“I recently spoke with some hiring managers who told me that if they see someone who possesses these skills, they won’t even worry about any shortfall on the technical side. That’s because they can teach the right candidates those skills in house or send them out for training,” she says.
Training up the people you already employ is the other main way to mitigate the cyber skills gap, of course. Indeed, 42% of employers responding to the (ISC)2 survey said that they considered this tactic to have the greatest impact.
As with recruitment, there’s a strong case for identifying people with the right non-tech skills and then giving them the IT knowledge they need.
“We can help to close the skills gap if we work to increase the cyber literacy of employees across the organisation – people who aren’t specifically working in cyber roles but individuals in finance, the legal team and other parts of the business,” Rosso suggests. “If we can increase everyone’s awareness, that will reduce the need for as many cybersecurity professionals.”
Achieving this will entail tailoring people’s training carefully, Hadley stresses.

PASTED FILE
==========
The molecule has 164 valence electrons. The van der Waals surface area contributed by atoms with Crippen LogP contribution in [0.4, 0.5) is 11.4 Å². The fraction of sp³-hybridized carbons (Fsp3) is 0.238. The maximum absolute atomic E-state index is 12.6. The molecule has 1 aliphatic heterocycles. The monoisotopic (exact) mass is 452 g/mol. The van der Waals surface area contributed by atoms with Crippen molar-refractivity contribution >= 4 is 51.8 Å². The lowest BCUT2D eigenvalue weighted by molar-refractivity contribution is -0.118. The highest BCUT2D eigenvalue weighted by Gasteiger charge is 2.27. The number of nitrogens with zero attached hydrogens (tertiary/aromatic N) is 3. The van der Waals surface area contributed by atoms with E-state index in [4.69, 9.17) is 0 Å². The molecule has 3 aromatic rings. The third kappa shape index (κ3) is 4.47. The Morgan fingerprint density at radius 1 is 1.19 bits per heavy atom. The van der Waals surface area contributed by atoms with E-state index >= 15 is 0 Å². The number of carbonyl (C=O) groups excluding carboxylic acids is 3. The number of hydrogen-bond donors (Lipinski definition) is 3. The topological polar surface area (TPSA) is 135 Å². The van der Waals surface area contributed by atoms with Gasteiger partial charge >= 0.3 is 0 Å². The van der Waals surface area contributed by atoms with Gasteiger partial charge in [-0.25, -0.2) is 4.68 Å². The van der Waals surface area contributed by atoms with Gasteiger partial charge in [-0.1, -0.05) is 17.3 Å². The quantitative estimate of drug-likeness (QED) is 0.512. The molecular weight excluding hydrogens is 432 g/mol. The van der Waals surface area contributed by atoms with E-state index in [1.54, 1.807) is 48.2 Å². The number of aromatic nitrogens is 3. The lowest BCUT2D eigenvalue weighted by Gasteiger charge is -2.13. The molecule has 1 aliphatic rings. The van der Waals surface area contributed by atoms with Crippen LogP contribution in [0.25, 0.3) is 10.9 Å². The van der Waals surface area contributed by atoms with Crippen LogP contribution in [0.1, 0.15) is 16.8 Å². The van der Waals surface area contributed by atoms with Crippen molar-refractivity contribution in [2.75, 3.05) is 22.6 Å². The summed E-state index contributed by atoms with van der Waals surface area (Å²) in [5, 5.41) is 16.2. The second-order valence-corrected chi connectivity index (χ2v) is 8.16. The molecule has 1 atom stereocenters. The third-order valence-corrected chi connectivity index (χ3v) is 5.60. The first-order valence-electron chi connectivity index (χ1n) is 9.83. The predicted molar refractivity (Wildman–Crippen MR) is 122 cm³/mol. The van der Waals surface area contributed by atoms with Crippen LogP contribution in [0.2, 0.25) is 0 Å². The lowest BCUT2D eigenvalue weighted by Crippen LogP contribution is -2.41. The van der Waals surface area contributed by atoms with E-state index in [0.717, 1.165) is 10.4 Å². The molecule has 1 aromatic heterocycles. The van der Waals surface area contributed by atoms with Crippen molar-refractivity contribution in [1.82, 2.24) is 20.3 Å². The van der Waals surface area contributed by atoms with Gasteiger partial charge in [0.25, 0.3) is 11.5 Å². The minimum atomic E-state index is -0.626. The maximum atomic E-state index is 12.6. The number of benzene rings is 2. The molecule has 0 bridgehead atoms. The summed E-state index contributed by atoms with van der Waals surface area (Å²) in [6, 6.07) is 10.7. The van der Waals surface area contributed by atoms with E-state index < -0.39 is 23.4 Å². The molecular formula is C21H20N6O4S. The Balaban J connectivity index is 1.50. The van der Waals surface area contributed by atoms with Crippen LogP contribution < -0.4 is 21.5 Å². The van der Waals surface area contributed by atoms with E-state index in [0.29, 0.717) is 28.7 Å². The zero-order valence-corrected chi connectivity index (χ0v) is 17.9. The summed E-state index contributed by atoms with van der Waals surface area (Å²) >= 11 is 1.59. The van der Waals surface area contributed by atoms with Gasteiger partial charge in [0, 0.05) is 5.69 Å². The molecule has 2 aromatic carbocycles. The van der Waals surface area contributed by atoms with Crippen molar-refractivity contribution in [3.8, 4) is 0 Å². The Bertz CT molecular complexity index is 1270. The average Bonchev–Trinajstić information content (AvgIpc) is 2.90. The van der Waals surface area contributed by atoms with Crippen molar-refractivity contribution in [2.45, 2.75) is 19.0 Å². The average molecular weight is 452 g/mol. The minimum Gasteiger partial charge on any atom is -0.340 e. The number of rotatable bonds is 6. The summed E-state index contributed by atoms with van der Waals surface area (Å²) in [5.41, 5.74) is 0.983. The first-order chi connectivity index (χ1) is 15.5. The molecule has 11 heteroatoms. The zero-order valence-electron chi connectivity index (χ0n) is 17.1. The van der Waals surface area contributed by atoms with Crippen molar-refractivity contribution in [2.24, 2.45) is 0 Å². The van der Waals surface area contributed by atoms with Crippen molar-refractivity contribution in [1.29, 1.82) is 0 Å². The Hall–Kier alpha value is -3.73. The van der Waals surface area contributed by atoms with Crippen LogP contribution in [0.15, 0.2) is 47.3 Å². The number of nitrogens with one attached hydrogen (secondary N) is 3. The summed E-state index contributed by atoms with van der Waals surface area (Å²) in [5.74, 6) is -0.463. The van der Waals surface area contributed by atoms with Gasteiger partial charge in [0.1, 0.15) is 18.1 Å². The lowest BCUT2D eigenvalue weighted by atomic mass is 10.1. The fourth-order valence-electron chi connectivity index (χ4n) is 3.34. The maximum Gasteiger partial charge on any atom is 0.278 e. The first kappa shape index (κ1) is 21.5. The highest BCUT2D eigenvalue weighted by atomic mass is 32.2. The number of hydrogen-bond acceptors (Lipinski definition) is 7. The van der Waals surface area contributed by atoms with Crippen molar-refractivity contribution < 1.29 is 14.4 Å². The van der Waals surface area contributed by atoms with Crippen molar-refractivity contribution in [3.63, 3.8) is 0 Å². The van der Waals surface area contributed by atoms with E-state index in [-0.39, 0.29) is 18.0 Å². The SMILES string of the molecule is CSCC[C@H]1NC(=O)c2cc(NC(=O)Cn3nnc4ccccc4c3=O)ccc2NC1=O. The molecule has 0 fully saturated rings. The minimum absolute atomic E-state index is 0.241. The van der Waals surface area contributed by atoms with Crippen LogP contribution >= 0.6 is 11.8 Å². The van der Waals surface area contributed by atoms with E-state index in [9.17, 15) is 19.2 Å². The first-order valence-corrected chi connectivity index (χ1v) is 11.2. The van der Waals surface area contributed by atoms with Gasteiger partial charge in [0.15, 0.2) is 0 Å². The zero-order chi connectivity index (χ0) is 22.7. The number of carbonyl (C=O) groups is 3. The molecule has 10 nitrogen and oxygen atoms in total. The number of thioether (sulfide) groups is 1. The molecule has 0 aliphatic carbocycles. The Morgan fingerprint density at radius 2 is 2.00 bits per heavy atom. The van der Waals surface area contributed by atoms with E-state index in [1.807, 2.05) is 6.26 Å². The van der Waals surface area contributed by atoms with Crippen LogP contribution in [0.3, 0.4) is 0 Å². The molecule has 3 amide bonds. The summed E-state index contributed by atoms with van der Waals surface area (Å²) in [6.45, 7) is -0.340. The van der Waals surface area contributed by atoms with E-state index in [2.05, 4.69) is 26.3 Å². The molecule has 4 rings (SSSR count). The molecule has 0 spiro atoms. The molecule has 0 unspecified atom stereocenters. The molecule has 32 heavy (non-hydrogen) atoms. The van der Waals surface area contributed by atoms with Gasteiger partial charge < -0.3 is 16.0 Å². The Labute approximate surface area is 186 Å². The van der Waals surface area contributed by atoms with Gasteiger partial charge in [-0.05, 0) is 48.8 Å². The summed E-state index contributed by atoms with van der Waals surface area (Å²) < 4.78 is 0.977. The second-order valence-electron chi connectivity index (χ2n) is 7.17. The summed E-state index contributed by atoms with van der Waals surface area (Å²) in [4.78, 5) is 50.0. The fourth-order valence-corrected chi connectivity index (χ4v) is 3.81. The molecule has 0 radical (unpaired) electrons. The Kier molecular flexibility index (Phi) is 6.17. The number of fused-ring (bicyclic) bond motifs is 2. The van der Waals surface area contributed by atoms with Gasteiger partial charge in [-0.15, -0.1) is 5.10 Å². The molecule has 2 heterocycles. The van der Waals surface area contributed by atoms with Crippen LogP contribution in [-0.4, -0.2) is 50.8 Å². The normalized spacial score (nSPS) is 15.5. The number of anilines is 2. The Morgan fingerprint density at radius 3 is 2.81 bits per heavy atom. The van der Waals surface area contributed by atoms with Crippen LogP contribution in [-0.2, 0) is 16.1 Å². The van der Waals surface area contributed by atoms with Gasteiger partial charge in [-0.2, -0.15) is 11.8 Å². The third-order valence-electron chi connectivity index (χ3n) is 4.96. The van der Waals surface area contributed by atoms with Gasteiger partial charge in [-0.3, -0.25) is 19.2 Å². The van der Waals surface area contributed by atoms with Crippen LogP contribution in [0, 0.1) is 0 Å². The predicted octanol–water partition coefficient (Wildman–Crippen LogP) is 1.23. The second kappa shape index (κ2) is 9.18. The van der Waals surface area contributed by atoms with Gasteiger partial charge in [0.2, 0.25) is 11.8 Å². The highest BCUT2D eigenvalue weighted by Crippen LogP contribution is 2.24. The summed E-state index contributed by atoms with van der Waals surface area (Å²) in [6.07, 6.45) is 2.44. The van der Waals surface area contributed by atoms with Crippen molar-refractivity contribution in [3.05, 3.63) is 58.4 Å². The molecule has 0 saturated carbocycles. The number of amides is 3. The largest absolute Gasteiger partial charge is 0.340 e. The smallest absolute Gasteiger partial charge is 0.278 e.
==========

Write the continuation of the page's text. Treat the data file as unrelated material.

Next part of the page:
“This is about ensuring that the right knowledge and skills are aimed at the right people in the right roles,” he says. “Non-technical employees need something that is measuring what decisions they would make in a given situation and how much confidence they would have in doing so. It should help them to understand the risks better. For members of the board, I might want to run a half-day facilitating session around a simulation.”
All these strategies will be necessary, given that the cybersecurity skills gap is widely expected to widen even further.
“Organisations need to start talking about the fact that this is a long game,” Rosso warns. “There isn’t going to be a magic pill.”